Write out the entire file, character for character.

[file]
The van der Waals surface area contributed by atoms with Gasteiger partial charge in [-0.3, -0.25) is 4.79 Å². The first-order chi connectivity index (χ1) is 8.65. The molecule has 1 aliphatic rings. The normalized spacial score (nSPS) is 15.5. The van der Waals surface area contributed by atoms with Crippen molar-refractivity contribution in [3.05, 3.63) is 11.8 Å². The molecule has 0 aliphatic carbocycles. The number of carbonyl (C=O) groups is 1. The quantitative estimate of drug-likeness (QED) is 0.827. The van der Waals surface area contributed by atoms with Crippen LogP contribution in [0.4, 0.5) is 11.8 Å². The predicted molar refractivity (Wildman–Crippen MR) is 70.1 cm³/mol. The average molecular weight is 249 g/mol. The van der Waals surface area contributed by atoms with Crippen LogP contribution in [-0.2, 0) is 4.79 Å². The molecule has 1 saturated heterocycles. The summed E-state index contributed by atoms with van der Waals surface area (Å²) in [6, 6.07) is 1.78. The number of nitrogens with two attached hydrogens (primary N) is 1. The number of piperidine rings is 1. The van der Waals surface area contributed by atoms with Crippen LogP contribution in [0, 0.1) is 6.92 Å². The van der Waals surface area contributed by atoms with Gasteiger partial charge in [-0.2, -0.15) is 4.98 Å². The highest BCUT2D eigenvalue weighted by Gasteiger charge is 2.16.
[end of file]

The van der Waals surface area contributed by atoms with Gasteiger partial charge in [-0.3, -0.25) is 4.79 Å². The first-order chi connectivity index (χ1) is 8.65. The molecule has 1 aliphatic rings. The normalized spacial score (nSPS) is 15.5. The van der Waals surface area contributed by atoms with Crippen molar-refractivity contribution in [3.05, 3.63) is 11.8 Å². The molecule has 0 aliphatic carbocycles. The number of carbonyl (C=O) groups is 1. The quantitative estimate of drug-likeness (QED) is 0.827. The van der Waals surface area contributed by atoms with Crippen LogP contribution in [0.4, 0.5) is 11.8 Å². The predicted molar refractivity (Wildman–Crippen MR) is 70.1 cm³/mol. The average molecular weight is 249 g/mol. The van der Waals surface area contributed by atoms with Crippen LogP contribution in [-0.2, 0) is 4.79 Å². The molecule has 1 saturated heterocycles. The summed E-state index contributed by atoms with van der Waals surface area (Å²) in [6, 6.07) is 1.78. The number of nitrogens with two attached hydrogens (primary N) is 1. The number of piperidine rings is 1. The van der Waals surface area contributed by atoms with Crippen LogP contribution in [0, 0.1) is 6.92 Å². The van der Waals surface area contributed by atoms with Gasteiger partial charge in [-0.2, -0.15) is 4.98 Å². The highest BCUT2D eigenvalue weighted by Gasteiger charge is 2.16.